As October moves on into November, we move from LGBT Month into Trans Awareness Month, culminating in Transgender Day of Remembrance. (You can find much more about Trans Day of Remembrance in our Jewish Guide to Marking Transgender Day of Remembrance.) Check out this series of videos of transgender Jews and allies created as part of the “I AM: Trans People Speak” project. We’re grateful to Keshet members Alex, David, Stacy, Stephanie, and Suzie for sharing their lives with us and to the Massachusetts Transgender Political Coalition for this project.
“Eventually, [my job] became unbearable because the senior staff were making my life miserable because I was open about being transgender. So even somebody like myself, with all these credentials and all this training and all this experience — still gets discriminated against. I can’t reach my full potential, because of other people’s discrimination against me. [Judaism] connects me throughout the generations, with people all over the world. …Being Jewish has helped me in dealing with being transgender.”
“I don’t live my life compartmentalized, so my community is the Jewish community, my community is the queer community, my community is the overlap of those two, so who I am is the sum of all of those parts.
I try to be an ally to the trans community in part because as a gay man, I think it’s easy to think that I need the whole world to be my ally, and to forget that I have certain privileges I can use to make the world better for everyone in the queer community. … Something I hear in a lot of Jewish communities is that we’re totally willing to be inclusive and welcoming of trans people, but we don’t have any in our community, so we don’t want to put in the effort. …If you really want to be welcoming, you have to be ready when someone walks through the door.”
“I’m Jewish, I was born Jewish, I was raised in a Jewish home, a kosher home, a fairly religious home. It’s been part of me my entire life, it’s just who I am, and I don’t want to give up on that just because I transitioned, and I shouldn’t have to. …I want my religious community to accept me for who I really am, accept me for the woman that I really am.”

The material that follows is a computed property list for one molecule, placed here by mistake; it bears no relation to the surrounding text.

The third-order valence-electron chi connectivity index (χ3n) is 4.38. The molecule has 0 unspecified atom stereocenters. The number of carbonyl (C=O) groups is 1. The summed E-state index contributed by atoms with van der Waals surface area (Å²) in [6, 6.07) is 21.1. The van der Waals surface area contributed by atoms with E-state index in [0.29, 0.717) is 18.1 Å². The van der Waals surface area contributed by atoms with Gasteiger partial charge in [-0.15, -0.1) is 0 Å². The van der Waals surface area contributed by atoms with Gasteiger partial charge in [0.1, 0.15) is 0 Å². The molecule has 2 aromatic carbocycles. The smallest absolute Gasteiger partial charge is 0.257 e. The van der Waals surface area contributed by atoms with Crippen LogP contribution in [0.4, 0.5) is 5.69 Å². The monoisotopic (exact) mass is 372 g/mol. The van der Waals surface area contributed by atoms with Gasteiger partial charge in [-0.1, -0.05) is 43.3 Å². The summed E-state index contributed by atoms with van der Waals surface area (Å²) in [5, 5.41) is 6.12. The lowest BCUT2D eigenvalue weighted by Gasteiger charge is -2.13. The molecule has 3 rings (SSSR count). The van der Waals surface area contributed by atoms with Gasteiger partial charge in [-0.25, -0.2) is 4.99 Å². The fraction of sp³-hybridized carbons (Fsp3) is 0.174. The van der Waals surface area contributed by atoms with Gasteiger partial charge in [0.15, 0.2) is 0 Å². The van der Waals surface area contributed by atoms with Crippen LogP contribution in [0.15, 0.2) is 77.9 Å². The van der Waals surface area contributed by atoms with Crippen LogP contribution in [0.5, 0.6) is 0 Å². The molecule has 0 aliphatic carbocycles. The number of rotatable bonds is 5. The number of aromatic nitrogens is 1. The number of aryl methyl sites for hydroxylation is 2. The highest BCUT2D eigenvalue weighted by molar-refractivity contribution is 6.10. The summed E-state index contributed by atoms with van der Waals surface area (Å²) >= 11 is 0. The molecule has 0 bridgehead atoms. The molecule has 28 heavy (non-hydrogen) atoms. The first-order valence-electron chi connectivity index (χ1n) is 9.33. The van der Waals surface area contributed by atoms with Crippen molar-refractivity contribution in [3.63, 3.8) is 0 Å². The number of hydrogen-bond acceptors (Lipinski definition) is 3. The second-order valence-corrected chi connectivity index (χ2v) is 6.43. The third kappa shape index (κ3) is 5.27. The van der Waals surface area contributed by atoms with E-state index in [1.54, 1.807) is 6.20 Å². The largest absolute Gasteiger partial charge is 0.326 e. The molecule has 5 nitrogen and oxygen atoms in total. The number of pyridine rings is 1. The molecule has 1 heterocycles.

“I moved here to Boston about a year ago, and I found that I needed a new spirituality, a new religion… I started to look around, and found that a lot of my activist heroes and heroines, especially, a lot of them were Jewish, and I kind of followed them back to Reform Judaism, and that really intrigued me. … My first day that I walked through the doors, I remember asking the rabbi, “How soon can I convert?” … As I’m converting, I’m finding a whole host of things. I’m finding a sense of community, … I’m finding a sense of empowerment, a sense of self, that makes me really happy to be who I am, proud to be who I am.”
“To me, genderqueer is waking up in the morning and not assigning yourself to a male or female gender. It’s both an ambiguity of gender, a freedom to play with different things, to experiment with your gender presentation and identity, and it’s also a bit of a confusion, and an uncertainty with where your gender is going to fall. … As a Jewish educator, I am passionate about creating spaces for trans and queer Jews, if that’s in prayer, or educational spaces, or community. I think that right now, Jewish community is not a safe space, and there’s a lot of work we need to do. I am really looking forward to the day when a Jewish community does not need to create a safe space, it is a safe space; that Judaism in itself is a safe space for queer and gender-variant folks.”